Future of national pay bargaining in doubt ahead of public sector reform

Current university salary system may struggle to survive impetus to local deals. John Morgan writes

December 8, 2011

Credit: Reuters
Call for response: chancellor wants 'local labour markets' for public sector

Plans to end national pay bargaining in the public sector raise questions about whether higher education's current system "can survive the short, let alone medium, term", according to a senior human resources director.

George Osborne, the chancellor, unveiled plans to make public- sector pay "more responsive to local labour markets" in his autumn statement last week.

A Treasury source told a national newspaper that the government would "bring national bargaining to an end" in the public sector, to boost the private sector in regions heavily reliant on higher-paid state employment.

At present, 151 higher education institutions negotiate with the sector's five unions at national level via the Universities and Colleges Employers Association, agreeing a pay spine and annual pay rises that apply UK-wide for most staff, from cleaners through to senior lecturers.

Matthew Knight, chair of Universities Human Resources, said: "The chancellor's comments...will prompt further heart searching about whether [higher education's] current system can survive the short, let alone medium, term."

But Mr Knight, human resources director at the University of Leeds, said local pay would not be a "cheap option" for employers in the short term. He called for employers to "maintain an open and honest dialogue with the trade unions as we individually and collectively assess next steps".

Alison Wolf, Sir Roy Griffiths professor of public sector management at King's College London, said: "If it really does go in the other parts of the public sector, then I don't see how it can really last in HE.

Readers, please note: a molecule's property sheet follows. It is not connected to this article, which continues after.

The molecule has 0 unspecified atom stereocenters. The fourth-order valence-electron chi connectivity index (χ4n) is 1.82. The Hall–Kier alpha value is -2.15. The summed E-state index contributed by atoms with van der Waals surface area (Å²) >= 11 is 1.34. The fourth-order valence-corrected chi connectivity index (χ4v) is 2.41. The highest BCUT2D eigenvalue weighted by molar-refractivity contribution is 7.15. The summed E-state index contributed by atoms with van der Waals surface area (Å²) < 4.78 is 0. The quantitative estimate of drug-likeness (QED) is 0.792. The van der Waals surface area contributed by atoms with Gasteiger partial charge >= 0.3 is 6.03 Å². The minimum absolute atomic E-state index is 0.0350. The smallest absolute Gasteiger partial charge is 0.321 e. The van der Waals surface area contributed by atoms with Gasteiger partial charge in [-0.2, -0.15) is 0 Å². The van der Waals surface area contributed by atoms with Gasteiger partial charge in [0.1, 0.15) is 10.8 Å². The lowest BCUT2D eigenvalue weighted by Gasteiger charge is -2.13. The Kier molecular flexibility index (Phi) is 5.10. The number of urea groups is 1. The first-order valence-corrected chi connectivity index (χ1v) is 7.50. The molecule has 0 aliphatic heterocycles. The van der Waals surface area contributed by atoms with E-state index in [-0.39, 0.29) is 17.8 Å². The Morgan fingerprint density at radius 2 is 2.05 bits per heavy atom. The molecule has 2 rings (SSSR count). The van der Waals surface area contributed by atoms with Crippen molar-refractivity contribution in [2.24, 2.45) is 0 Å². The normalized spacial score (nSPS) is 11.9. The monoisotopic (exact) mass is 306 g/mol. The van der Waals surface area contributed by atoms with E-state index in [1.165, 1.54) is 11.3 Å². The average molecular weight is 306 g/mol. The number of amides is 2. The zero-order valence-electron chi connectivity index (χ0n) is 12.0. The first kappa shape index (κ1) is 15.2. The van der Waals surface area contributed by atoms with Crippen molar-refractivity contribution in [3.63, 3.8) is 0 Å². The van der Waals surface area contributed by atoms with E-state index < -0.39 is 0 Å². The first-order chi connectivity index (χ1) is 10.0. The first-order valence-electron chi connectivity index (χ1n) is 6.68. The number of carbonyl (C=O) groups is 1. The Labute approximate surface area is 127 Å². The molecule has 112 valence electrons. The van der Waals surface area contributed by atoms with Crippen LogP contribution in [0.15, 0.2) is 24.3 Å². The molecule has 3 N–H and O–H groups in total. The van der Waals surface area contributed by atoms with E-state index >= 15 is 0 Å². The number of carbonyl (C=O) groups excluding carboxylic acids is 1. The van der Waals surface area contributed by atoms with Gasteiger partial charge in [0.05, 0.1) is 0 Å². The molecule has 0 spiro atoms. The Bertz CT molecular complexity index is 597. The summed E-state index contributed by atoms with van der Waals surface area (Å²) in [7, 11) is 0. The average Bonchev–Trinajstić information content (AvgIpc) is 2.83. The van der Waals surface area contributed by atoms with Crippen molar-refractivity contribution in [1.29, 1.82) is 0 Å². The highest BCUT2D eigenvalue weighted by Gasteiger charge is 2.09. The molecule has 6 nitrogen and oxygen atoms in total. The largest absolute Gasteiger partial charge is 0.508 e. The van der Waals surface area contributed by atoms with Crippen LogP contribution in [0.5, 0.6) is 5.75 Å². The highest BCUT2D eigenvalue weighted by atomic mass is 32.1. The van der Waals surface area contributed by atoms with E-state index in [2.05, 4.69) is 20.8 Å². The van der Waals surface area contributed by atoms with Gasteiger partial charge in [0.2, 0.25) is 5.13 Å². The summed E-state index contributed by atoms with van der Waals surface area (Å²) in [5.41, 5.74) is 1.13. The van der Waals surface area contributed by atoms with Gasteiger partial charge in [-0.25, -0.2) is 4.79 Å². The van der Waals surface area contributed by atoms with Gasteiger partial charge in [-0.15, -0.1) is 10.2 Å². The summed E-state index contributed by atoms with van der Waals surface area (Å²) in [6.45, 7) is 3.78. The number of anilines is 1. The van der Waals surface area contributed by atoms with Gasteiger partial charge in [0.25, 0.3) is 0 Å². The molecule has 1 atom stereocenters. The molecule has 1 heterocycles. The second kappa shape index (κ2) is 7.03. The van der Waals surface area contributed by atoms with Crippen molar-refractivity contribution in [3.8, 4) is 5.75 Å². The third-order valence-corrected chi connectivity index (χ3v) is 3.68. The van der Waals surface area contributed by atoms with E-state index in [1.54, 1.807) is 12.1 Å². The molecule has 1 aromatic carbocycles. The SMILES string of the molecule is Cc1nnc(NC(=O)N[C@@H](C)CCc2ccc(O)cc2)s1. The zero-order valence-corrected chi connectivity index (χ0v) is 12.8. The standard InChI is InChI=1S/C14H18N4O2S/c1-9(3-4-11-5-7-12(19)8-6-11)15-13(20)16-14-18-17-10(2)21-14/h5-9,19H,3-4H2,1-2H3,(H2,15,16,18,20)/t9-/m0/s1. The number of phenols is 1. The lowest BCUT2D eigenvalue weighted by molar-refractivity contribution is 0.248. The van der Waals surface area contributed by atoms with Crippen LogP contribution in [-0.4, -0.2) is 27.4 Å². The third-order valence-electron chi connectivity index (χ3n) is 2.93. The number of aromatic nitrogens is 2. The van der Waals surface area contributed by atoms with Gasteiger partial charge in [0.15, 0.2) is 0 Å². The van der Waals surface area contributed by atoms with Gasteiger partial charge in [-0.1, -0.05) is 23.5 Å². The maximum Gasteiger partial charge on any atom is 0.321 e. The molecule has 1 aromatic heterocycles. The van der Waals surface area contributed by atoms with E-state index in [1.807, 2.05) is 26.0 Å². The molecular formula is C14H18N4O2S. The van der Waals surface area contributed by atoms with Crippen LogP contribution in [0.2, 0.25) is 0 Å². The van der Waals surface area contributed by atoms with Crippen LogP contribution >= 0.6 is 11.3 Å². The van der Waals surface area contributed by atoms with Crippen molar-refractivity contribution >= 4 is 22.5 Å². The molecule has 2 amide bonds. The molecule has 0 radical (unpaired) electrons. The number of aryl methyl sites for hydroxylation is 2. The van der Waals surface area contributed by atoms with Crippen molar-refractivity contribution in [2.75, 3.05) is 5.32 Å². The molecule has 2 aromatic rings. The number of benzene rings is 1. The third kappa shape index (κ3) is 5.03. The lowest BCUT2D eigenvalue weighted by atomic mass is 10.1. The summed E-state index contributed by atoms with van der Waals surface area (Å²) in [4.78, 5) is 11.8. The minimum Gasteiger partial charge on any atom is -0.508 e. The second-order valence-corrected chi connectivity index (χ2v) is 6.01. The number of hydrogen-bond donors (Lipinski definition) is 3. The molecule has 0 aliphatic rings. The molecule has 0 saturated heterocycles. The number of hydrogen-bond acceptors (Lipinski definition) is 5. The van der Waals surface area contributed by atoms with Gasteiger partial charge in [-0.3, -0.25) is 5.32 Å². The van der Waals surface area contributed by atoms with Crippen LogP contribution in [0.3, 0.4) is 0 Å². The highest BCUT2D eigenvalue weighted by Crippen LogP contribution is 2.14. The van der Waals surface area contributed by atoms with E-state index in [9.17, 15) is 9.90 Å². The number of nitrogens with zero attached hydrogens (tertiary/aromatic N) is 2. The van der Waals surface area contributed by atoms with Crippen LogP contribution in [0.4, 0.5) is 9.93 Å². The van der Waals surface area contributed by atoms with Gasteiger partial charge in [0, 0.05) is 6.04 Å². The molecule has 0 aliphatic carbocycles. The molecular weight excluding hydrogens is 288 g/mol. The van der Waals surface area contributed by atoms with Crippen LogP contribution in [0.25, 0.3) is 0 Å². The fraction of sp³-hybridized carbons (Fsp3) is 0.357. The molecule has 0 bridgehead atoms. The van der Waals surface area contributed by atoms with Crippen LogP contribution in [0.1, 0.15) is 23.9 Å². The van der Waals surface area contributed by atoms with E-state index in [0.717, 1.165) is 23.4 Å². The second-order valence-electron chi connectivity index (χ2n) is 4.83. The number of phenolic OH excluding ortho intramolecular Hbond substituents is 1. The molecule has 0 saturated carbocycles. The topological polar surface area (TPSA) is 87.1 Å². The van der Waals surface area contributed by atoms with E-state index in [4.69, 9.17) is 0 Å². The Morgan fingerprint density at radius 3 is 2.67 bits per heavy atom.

"But in any case, in the current climate, and especially if there is real competition with further education, which has more flexible pay-scales, I think a lot of institutions are surely going to be faced with serious problems."

The sector's new fees and funding system puts national pay bargaining under strain by bringing greater divergence in institutional incomes.

Universities likely to thrive under the new system, such as Durham and Exeter, are considering offering their own, higher pay rises to compete for staff.

The University and College Union supports national bargaining, but is preparing for any move to local deals.

The union believes that such moves could start a process of "leapfrogging" - the pressuring of universities to improve pay rates to match their competitors.

Mr Osborne also announced a two-year 1 per cent cap on public-sector pay increases, following on from a two-year freeze.

Although universities are not part of the public sector, the government said in its 2010 grant letter to the Higher Education Funding Council for England that it was "essential that the sector exercises pay restraint, at a time when there is a pay freeze in place across other sectors in receipt of public funding" - and may repeat those warnings.

Sally Hunt, the UCU general secretary, said she had "no doubt that Ucea will use the government's latest attack on the public sector in their efforts to drive down staff pay", but that the union would submit a pay claim as usual.


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